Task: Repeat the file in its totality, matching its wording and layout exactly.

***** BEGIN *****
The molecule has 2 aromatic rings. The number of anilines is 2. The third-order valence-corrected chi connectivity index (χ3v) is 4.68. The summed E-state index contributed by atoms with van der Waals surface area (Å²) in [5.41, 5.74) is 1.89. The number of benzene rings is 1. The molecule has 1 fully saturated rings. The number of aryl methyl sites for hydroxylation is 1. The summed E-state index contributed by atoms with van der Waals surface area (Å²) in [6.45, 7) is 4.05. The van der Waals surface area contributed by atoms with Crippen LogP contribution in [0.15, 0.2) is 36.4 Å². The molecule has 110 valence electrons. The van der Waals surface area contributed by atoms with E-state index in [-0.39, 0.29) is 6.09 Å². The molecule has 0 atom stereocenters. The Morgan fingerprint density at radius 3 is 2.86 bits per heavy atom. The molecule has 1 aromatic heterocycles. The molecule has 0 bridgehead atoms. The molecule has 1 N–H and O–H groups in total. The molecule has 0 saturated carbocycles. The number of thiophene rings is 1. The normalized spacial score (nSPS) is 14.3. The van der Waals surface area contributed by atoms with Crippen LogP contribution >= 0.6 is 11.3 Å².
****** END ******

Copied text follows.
The molecule has 2 aromatic rings. The number of anilines is 2. The third-order valence-corrected chi connectivity index (χ3v) is 4.68. The summed E-state index contributed by atoms with van der Waals surface area (Å²) in [5.41, 5.74) is 1.89. The number of benzene rings is 1. The molecule has 1 fully saturated rings. The number of aryl methyl sites for hydroxylation is 1. The summed E-state index contributed by atoms with van der Waals surface area (Å²) in [6.45, 7) is 4.05. The van der Waals surface area contributed by atoms with Crippen LogP contribution in [0.15, 0.2) is 36.4 Å². The molecule has 110 valence electrons. The van der Waals surface area contributed by atoms with E-state index in [-0.39, 0.29) is 6.09 Å². The molecule has 0 atom stereocenters. The Morgan fingerprint density at radius 3 is 2.86 bits per heavy atom. The molecule has 1 aromatic heterocycles. The molecule has 0 bridgehead atoms. The molecule has 1 N–H and O–H groups in total. The molecule has 0 saturated carbocycles. The number of thiophene rings is 1. The normalized spacial score (nSPS) is 14.3. The van der Waals surface area contributed by atoms with Crippen LogP contribution >= 0.6 is 11.3 Å².